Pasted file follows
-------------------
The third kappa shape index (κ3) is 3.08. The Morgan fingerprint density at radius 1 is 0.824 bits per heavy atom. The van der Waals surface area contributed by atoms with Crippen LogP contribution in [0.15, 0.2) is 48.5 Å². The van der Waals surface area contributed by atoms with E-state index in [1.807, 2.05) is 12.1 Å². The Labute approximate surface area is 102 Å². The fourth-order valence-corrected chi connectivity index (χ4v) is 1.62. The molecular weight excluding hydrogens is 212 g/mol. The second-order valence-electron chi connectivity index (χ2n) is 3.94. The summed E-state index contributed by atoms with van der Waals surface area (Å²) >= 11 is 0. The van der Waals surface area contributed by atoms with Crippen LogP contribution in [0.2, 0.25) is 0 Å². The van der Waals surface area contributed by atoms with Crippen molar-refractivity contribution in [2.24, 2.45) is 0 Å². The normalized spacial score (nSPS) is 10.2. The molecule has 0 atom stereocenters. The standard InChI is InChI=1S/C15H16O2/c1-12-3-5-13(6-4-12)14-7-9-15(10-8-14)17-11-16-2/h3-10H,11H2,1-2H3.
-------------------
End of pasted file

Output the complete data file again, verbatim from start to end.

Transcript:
The third kappa shape index (κ3) is 3.08. The Morgan fingerprint density at radius 1 is 0.824 bits per heavy atom. The van der Waals surface area contributed by atoms with Crippen LogP contribution in [0.15, 0.2) is 48.5 Å². The van der Waals surface area contributed by atoms with E-state index in [1.807, 2.05) is 12.1 Å². The Labute approximate surface area is 102 Å². The fourth-order valence-corrected chi connectivity index (χ4v) is 1.62. The molecular weight excluding hydrogens is 212 g/mol. The second-order valence-electron chi connectivity index (χ2n) is 3.94. The summed E-state index contributed by atoms with van der Waals surface area (Å²) >= 11 is 0. The van der Waals surface area contributed by atoms with Crippen LogP contribution in [0.2, 0.25) is 0 Å². The van der Waals surface area contributed by atoms with Crippen molar-refractivity contribution in [2.24, 2.45) is 0 Å². The normalized spacial score (nSPS) is 10.2. The molecule has 0 atom stereocenters. The standard InChI is InChI=1S/C15H16O2/c1-12-3-5-13(6-4-12)14-7-9-15(10-8-14)17-11-16-2/h3-10H,11H2,1-2H3.